So there's me, high as a kite, contemplating another revolution of the sun, when it struck me that this was the moment.
Intoxicated enough to have superhuman powers of perception, I could see it was time for me to instigate change, to see what I could learn about myself, my habits and my potential.
Time to enact #Clean2015 — for 12 months I was going to drop the bottle. True to my word, I woke up next morning and haven't had a drink since.
Okay, not entirely true. Full disclosure. I've had three single glasses of wine three separate times. I've enjoyed every second of them. Enjoyed them enough to remind me that it's important I stick to this.
For perspective, let me point out that I have never put the lid back on a bottle of wine.
To me, a bottle of wine is something you drink in the space of an hour or so at the end of a workday to gear yourself up or wind yourself down for the evening.
The first bottle is merely a tongue-loosener. I used to call it "returning to par".
Some people organise their lives so they can fit in activities. I drink, then let activities come to me.
The intellectual problem in doing something so difficult for as long as 12 months is that the number seems so big you think it's an impossible task. It has become increasingly popular to give up alcohol for a month, often in a group, as thousands of New Zealanders do during "Dry July".
A valuable exercise that also raises money for cancer, its popularity is perhaps a sign that New Zealand culture is noticing its relationship with the bottle.
I know I could white-knuckle it for a month, and it might do me some short-term good, but changing deep-rooted habits can take longer.
For me, it was 12 months or nothing. It's also clear that one day at a time is the only way to look at it and I can't beat myself up for failure or I'll never make it.
I do like that about AA. When its members fall off the wagon, they turn up the next day and begin at day one again.
So judge me for those three glasses if you want, or trust me when I say that compared to my 34th year, what I have already achieved is immense.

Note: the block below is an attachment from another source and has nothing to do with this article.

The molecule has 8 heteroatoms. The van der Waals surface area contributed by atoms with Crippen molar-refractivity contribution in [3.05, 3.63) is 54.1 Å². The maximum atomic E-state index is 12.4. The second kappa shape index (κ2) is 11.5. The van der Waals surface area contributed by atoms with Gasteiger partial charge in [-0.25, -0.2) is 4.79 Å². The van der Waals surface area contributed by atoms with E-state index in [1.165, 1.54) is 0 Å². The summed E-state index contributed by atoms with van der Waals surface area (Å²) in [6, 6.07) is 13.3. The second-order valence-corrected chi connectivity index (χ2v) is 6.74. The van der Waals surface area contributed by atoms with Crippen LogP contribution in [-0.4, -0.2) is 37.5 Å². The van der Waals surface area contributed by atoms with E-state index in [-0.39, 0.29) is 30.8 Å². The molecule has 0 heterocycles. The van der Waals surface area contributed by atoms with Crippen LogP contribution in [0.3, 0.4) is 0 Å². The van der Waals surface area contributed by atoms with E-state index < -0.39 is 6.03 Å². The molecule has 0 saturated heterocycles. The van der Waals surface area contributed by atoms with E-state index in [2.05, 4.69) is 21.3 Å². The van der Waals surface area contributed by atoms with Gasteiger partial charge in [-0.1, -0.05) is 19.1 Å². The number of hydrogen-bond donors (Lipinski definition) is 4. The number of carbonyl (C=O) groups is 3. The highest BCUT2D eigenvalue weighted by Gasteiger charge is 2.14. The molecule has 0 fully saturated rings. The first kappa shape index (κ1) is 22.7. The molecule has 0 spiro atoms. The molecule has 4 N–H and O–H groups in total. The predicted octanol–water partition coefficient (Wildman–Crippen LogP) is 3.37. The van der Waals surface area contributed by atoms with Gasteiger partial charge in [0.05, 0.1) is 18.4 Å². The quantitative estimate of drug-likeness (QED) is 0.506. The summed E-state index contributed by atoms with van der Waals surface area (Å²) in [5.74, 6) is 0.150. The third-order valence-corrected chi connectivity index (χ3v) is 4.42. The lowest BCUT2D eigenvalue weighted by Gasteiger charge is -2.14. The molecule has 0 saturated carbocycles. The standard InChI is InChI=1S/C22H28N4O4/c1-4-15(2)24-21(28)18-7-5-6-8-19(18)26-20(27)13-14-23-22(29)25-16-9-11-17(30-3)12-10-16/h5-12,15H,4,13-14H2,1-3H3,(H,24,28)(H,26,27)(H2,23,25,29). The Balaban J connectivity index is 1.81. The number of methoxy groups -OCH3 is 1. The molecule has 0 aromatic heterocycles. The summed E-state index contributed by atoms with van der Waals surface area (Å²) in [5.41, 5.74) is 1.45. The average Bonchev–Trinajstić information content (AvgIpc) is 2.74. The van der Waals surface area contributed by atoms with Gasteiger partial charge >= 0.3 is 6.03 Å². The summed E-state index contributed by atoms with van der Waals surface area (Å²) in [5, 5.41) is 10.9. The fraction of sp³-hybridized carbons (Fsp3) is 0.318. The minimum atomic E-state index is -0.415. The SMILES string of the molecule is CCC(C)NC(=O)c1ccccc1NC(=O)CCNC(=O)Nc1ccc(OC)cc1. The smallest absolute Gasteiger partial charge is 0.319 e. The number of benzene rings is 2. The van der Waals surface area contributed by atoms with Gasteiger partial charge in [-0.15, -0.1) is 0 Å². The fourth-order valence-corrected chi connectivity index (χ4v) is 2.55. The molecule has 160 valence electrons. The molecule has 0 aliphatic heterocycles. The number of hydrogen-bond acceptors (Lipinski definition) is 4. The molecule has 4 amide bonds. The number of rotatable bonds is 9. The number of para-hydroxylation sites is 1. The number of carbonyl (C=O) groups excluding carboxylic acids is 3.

In case you were wondering, the first two weeks were awful. Lots of not sleeping, lots of anxiety, which I treated with binge-watching television rather than medication, which I know would've been more effective, but was too hard to contemplate.
Alcohol dependence leads to chemical changes in the way our brain's neurotransmitters are wired, so coping with life can be a little up and down.
Your physiology changes in those first few weeks. You suffer a slow, drawn out, residual psychic hangover, your mind slowly clears, you lie awake a lot, there's a lot of guilt.
In the third week, my desire to sleep returned, energy levels normalised and I began to be comfortable(ish) with being sober. It was so novel it was kind of exciting.
Slowly though, something else started to rear its ugly head — boredom. The first two weeks of not drinking is almost a full-time job. It affects the entire to-do list of life and takes quite a bit of concentration.
Once being sober becomes more mundane, you find yourself with a lot of free mental space.
I questioned everything in week three, especially my decision to not drink. I complained to friends, blamed my job and life situation for all my troubles and generally acted like a bit of a baby.
One night, I went to a friend's 40th and, oh, what a party. Old friends, free drinks, great music; a party my friends and I will talk about for years to come.
This time I'll be able to remember it — the lovely conversations with people, the dancefloor, the performances, the speeches.
It was so much fun that it was surprisingly easy not to imbibe, although I still can't work out what to do with my hands and drinking three ginger ales makes me feel sick.
I don't really mind hanging out with drunk people. They're not always sharp but they wear their hearts on their sleeves.
I woke up in the morning with a renewed gratitude and felt I was on a path that would eventually renew my enjoyment of life.
The next night, I went on a date and that was much harder. Wine sure is good for small talk.
I realise now the ideal is to be able to occasionally enjoy a glass of wine or two socially and consciously, as my father can.
Yet those three glasses I've sipped in the past month and the yearning I felt for much, much more, help me see the reality.
I have to unlearn and relearn, to re-evaluate my relationship with drinking. And to do that, I have to take a break.
It's not you, wine bottle, it's me. I just need some time. Time to explore some other options.
I've found writing about it is useful. Staying busy, talking, sharing and having support is so important.
In AA, they have 12 steps. My plan is to write 12 times, once a month, as my way of processing and learning from what I'm doing. I get the sense there's a few lessons still to come.
PS: I promise not to turn into a condescending wanker.